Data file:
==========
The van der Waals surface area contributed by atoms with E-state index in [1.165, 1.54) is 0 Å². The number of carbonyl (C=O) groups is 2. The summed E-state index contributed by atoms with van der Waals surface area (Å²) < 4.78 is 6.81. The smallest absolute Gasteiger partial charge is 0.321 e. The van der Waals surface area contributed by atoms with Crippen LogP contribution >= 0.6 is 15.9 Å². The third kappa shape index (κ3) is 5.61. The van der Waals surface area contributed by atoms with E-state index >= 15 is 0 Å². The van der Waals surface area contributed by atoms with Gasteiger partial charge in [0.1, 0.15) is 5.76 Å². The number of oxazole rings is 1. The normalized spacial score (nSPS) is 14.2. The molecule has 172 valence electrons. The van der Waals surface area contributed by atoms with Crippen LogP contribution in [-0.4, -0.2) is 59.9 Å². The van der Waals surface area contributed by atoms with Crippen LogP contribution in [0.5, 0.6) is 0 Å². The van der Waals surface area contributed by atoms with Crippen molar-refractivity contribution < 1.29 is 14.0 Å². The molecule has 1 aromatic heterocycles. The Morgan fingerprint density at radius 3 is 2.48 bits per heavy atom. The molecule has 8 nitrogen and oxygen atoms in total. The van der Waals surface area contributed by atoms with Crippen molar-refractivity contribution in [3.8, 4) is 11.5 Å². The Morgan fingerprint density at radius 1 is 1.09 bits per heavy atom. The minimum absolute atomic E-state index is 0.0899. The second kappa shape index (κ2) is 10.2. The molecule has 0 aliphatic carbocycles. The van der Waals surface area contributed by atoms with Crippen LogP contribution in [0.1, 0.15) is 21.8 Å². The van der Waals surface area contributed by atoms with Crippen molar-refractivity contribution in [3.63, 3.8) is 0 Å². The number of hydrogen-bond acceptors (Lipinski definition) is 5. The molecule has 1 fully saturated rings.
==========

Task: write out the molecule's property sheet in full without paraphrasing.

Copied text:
The van der Waals surface area contributed by atoms with E-state index in [1.165, 1.54) is 0 Å². The number of carbonyl (C=O) groups is 2. The summed E-state index contributed by atoms with van der Waals surface area (Å²) < 4.78 is 6.81. The smallest absolute Gasteiger partial charge is 0.321 e. The van der Waals surface area contributed by atoms with Crippen LogP contribution >= 0.6 is 15.9 Å². The third kappa shape index (κ3) is 5.61. The van der Waals surface area contributed by atoms with E-state index >= 15 is 0 Å². The van der Waals surface area contributed by atoms with Gasteiger partial charge in [0.1, 0.15) is 5.76 Å². The number of oxazole rings is 1. The normalized spacial score (nSPS) is 14.2. The molecule has 172 valence electrons. The van der Waals surface area contributed by atoms with Crippen LogP contribution in [-0.4, -0.2) is 59.9 Å². The van der Waals surface area contributed by atoms with Crippen LogP contribution in [0.5, 0.6) is 0 Å². The van der Waals surface area contributed by atoms with Crippen molar-refractivity contribution < 1.29 is 14.0 Å². The molecule has 1 aromatic heterocycles. The Morgan fingerprint density at radius 3 is 2.48 bits per heavy atom. The molecule has 8 nitrogen and oxygen atoms in total. The van der Waals surface area contributed by atoms with Crippen molar-refractivity contribution in [3.8, 4) is 11.5 Å². The Morgan fingerprint density at radius 1 is 1.09 bits per heavy atom. The minimum absolute atomic E-state index is 0.0899. The second kappa shape index (κ2) is 10.2. The molecule has 0 aliphatic carbocycles. The van der Waals surface area contributed by atoms with Crippen LogP contribution in [0.1, 0.15) is 21.8 Å². The van der Waals surface area contributed by atoms with Crippen molar-refractivity contribution in [3.63, 3.8) is 0 Å². The number of hydrogen-bond acceptors (Lipinski definition) is 5. The molecule has 1 fully saturated rings.